In London, air passengers desperately hope for departures
Passengers from around the world dozed on floors and huddled in blankets at London's Heathrow airport Wednesday, still waiting to get home after days of misery even after the flight ban was lifted.
Many were bleary-eyed after arriving on flights from the United States and were desperately hoping to complete their journeys as the skies over Europe re-opened after the volcanic ash cloud from Iceland cleared.
Veronique David, a 42-year-old nurse from France, sat wrapped in a green blanket in Heathrow's Terminal Five, listing all the places she had spent the last five nights while stranded in San Francisco after a sightseeing visit.
"It has certainly been an unforgettable journey. We had two nights in a hotel paid by British Airways, then one in a hotel paid for by the travel company, then we had to pay for one ourselves," she told AFP.
"We also spent one night on our feet in San Francisco airport, just hoping for news of flights."
She and the group of 30 French tourists travelling with her had been starting to wonder if they would ever be able to get back to Europe.
"Then last night we were flown to London, and when we got here they gave us a blanket, a rolled-up sleeping mat and a small bottle of water. Personally I'd have preferred a shower," she added.
She and 30 French tourists travelling with her were trying to keep each other's spirits up, but the strain was starting to show on their weary faces.
"I just hope we can get back to Paris today, because this has been a real ordeal," she said, with a tired smile.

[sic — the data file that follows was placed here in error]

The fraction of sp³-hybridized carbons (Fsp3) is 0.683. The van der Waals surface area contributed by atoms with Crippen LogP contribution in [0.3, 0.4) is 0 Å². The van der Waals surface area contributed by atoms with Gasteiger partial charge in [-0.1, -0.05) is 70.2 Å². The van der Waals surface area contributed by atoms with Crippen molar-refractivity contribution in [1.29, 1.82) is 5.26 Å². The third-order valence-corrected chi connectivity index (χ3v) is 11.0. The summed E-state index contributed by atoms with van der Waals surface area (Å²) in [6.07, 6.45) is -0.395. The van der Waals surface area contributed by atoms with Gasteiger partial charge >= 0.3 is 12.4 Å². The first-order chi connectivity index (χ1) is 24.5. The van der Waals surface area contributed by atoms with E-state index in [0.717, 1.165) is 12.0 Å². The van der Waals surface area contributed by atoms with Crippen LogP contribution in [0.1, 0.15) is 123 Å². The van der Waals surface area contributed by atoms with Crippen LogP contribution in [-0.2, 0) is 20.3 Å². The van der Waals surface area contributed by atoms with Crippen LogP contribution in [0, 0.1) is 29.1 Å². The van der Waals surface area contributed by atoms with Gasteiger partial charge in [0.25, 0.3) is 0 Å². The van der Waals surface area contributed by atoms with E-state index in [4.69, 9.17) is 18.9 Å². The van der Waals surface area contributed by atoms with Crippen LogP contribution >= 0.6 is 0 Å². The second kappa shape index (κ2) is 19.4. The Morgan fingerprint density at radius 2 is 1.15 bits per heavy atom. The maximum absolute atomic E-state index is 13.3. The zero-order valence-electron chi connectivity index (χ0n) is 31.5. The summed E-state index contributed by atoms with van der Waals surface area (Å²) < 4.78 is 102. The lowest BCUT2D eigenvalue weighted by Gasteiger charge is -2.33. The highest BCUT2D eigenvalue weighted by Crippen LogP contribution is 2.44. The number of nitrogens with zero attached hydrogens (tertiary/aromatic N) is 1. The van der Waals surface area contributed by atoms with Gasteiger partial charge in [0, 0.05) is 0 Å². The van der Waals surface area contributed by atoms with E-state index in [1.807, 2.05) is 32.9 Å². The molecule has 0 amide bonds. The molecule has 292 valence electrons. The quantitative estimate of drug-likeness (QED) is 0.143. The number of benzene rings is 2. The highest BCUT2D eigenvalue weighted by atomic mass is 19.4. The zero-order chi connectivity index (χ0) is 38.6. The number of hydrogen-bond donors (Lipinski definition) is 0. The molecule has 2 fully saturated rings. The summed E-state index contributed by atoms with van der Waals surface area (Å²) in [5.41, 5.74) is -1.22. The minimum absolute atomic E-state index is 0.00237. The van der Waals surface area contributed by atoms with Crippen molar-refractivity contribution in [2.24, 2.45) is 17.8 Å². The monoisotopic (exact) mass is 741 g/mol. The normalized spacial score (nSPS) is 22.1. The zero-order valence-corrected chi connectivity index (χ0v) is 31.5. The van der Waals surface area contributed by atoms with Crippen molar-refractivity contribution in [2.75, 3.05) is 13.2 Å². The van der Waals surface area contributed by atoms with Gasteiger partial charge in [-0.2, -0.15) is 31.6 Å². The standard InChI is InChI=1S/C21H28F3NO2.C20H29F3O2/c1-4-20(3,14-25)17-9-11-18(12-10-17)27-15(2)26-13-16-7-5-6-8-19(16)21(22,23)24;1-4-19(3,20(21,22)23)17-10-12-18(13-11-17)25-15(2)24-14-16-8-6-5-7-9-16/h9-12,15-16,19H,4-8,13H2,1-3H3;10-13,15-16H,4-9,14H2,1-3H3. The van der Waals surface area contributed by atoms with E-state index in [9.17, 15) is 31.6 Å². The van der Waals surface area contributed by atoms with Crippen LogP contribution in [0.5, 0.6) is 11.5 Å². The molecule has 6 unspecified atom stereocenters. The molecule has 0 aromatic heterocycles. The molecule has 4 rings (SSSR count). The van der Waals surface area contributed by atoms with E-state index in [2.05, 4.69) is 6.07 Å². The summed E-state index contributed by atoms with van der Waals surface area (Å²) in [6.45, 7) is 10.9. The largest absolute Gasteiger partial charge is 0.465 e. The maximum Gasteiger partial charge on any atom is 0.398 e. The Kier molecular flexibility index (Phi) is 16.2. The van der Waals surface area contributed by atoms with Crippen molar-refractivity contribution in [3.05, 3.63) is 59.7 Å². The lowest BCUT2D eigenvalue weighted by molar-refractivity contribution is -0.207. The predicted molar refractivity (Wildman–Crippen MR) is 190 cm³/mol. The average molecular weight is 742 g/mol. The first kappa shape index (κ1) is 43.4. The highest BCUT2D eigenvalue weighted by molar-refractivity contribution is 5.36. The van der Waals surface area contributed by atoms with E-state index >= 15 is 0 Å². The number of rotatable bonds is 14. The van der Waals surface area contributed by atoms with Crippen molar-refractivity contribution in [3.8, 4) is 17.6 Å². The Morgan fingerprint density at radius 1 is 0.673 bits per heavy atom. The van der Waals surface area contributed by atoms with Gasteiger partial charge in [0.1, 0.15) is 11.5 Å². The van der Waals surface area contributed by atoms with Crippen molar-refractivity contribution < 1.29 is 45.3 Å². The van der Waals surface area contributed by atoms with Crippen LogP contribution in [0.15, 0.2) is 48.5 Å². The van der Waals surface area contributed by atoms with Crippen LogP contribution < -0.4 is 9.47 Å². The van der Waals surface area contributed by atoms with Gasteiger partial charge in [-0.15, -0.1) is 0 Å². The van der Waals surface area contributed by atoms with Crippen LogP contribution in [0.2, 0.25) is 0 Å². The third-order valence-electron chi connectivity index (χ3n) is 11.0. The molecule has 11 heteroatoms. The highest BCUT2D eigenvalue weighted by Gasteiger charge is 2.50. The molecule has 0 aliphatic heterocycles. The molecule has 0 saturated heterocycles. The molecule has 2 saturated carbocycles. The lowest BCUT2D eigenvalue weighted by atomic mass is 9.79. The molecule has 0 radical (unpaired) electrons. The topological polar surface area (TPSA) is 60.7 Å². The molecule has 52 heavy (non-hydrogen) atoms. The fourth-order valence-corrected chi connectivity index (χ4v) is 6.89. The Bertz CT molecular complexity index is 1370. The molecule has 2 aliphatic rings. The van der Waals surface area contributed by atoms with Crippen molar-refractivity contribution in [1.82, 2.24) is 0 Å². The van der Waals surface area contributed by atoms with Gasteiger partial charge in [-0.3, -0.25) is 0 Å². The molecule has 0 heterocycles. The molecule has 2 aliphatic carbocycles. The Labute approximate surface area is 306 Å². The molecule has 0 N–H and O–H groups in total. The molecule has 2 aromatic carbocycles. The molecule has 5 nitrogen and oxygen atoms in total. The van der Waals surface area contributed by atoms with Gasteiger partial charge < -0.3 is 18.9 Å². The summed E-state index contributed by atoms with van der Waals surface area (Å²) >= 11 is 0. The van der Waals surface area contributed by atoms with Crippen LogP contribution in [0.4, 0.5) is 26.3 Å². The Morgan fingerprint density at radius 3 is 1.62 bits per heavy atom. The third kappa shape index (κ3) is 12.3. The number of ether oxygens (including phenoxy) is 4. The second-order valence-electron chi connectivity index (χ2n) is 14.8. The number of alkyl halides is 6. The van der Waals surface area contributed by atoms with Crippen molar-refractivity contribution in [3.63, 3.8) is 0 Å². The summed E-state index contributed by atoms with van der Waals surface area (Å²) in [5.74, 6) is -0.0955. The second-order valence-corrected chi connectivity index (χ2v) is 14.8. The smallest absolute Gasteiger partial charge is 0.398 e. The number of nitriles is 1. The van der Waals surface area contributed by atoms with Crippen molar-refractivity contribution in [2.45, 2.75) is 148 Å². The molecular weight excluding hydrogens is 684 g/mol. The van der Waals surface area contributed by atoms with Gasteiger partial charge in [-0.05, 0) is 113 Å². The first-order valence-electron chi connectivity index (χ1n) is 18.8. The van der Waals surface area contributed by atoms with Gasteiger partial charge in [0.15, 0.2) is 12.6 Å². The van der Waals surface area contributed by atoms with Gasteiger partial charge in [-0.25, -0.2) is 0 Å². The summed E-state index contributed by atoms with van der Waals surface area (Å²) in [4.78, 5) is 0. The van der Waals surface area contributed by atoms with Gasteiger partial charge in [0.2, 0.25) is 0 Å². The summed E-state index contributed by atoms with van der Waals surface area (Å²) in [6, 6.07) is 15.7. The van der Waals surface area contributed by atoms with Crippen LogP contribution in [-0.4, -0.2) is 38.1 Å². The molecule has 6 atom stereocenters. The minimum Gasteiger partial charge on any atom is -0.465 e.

As a British Airways 747 could be seen rising into the skies through the terminal's windows -- one of the first for almost a week -- Australian tourist Ray Swanson counted the cost of an forced stay in London's notoriously expensive hotels.
Ray, a 49-year-old general manager from Melbourne, and his wife Linda, 48, had been preparing to fly to Rome last week with British Airways when flights were suddenly halted, throwing their month-long tour of Europe into chaos.
"We have had to pay for four nights in hotels in London, at inflated prices. I reckon it has cost us an extra 2,000 Australian dollars (1,860 US dollars, 1,400 euros).
"The airlines have not handled this well at all. They keep referring you to the the Internet, which is crazy because travellers have limited access to the Internet.
"And the whole focus of today's effort seems to be to get the Brits home instead of getting other people out of here."
The Swansons could hardly believe their luck -- they were stranded in this very terminal when it opened two years ago and baggage handling hitches caused massive disruption.
"I think we certainly won't be coming back to Europe in a rush now," Ray said. "We're just hoping we can get out to Rome today and salvage what we can, even though we have now lost a week of tours and visits there."
Risto Tirronen and his family were rolling up their sleeping mats after a night spent on the floor of the terminal. The Finnish businessman had abandoned any hope of a flight home and had settled instead for a marathon bus ride.
"We managed to sleep for a few hours but now there are no planes today for us. Instead, the Finnish embassy has organised buses for us to Stockholm and we will then catch a ferry to Finland," he said.
"The journey will probably take us 24 hours, and the bus will cost us hundreds of pounds each.
"But what can we do? That's life. No one could have predicted this would happen. It was truly exceptional."
© 2010 AFP